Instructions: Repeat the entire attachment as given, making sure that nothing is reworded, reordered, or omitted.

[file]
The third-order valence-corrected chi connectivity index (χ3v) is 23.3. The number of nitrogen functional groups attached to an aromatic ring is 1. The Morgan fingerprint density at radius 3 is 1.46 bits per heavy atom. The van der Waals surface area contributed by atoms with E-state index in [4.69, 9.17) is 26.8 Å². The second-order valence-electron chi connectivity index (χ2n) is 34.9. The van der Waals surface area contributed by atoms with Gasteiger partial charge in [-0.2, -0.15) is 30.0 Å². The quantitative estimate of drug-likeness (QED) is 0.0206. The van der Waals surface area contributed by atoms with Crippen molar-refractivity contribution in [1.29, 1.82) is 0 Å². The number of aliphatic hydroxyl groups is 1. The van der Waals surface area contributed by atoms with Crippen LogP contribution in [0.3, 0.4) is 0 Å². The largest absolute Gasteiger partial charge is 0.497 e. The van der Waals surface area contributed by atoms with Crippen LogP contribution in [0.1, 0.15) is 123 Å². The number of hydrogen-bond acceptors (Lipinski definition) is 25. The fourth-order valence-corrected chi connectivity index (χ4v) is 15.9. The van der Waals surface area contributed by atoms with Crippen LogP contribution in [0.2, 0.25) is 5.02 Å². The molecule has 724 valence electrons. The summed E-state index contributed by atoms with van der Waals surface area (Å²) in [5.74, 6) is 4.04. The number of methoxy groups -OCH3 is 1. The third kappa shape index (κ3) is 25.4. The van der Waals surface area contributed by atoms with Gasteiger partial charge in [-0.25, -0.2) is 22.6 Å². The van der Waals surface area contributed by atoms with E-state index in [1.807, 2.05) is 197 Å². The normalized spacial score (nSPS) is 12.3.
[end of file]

The third-order valence-corrected chi connectivity index (χ3v) is 23.3. The number of nitrogen functional groups attached to an aromatic ring is 1. The Morgan fingerprint density at radius 3 is 1.46 bits per heavy atom. The van der Waals surface area contributed by atoms with E-state index in [4.69, 9.17) is 26.8 Å². The second-order valence-electron chi connectivity index (χ2n) is 34.9. The van der Waals surface area contributed by atoms with Gasteiger partial charge in [-0.2, -0.15) is 30.0 Å². The quantitative estimate of drug-likeness (QED) is 0.0206. The van der Waals surface area contributed by atoms with Crippen molar-refractivity contribution in [1.29, 1.82) is 0 Å². The number of aliphatic hydroxyl groups is 1. The van der Waals surface area contributed by atoms with Crippen LogP contribution in [0.3, 0.4) is 0 Å². The largest absolute Gasteiger partial charge is 0.497 e. The van der Waals surface area contributed by atoms with Crippen LogP contribution in [0.1, 0.15) is 123 Å². The number of hydrogen-bond acceptors (Lipinski definition) is 25. The fourth-order valence-corrected chi connectivity index (χ4v) is 15.9. The van der Waals surface area contributed by atoms with Crippen LogP contribution in [0.2, 0.25) is 5.02 Å². The molecule has 724 valence electrons. The summed E-state index contributed by atoms with van der Waals surface area (Å²) in [5.74, 6) is 4.04. The number of methoxy groups -OCH3 is 1. The third kappa shape index (κ3) is 25.4. The van der Waals surface area contributed by atoms with Gasteiger partial charge in [-0.25, -0.2) is 22.6 Å². The van der Waals surface area contributed by atoms with E-state index in [1.807, 2.05) is 197 Å². The normalized spacial score (nSPS) is 12.3.